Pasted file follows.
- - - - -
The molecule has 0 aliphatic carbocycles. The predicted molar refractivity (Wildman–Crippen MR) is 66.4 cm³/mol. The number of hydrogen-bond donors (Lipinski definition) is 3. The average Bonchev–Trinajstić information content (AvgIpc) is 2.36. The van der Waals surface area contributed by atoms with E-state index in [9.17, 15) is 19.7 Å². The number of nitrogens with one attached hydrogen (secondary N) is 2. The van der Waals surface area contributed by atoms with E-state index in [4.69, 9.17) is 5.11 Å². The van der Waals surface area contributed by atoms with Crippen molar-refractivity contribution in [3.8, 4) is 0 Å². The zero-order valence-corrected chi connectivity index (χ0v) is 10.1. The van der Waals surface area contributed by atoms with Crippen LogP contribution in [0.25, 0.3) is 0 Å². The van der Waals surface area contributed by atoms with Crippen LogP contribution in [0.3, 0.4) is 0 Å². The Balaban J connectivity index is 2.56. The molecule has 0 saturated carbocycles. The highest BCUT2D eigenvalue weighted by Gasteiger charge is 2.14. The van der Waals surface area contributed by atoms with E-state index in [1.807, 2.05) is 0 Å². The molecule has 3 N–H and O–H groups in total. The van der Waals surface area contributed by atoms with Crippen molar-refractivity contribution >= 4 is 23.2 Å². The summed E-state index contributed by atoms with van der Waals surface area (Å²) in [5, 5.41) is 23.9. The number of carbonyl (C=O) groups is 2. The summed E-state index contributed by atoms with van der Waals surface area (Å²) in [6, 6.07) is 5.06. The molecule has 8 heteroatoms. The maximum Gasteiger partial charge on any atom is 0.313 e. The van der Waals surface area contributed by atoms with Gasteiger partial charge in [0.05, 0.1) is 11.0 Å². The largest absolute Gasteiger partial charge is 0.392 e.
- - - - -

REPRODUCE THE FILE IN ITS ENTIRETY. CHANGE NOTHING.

The molecule has 0 aliphatic carbocycles. The predicted molar refractivity (Wildman–Crippen MR) is 66.4 cm³/mol. The number of hydrogen-bond donors (Lipinski definition) is 3. The average Bonchev–Trinajstić information content (AvgIpc) is 2.36. The van der Waals surface area contributed by atoms with E-state index in [9.17, 15) is 19.7 Å². The number of nitrogens with one attached hydrogen (secondary N) is 2. The van der Waals surface area contributed by atoms with E-state index in [4.69, 9.17) is 5.11 Å². The van der Waals surface area contributed by atoms with Crippen molar-refractivity contribution in [3.8, 4) is 0 Å². The zero-order valence-corrected chi connectivity index (χ0v) is 10.1. The van der Waals surface area contributed by atoms with Crippen LogP contribution in [0.25, 0.3) is 0 Å². The van der Waals surface area contributed by atoms with Crippen LogP contribution in [0.3, 0.4) is 0 Å². The Balaban J connectivity index is 2.56. The molecule has 0 saturated carbocycles. The highest BCUT2D eigenvalue weighted by Gasteiger charge is 2.14. The van der Waals surface area contributed by atoms with E-state index in [1.807, 2.05) is 0 Å². The molecule has 3 N–H and O–H groups in total. The van der Waals surface area contributed by atoms with Crippen molar-refractivity contribution >= 4 is 23.2 Å². The summed E-state index contributed by atoms with van der Waals surface area (Å²) in [5, 5.41) is 23.9. The number of carbonyl (C=O) groups is 2. The summed E-state index contributed by atoms with van der Waals surface area (Å²) in [6, 6.07) is 5.06. The molecule has 8 heteroatoms. The maximum Gasteiger partial charge on any atom is 0.313 e. The van der Waals surface area contributed by atoms with Gasteiger partial charge in [0.05, 0.1) is 11.0 Å². The largest absolute Gasteiger partial charge is 0.392 e.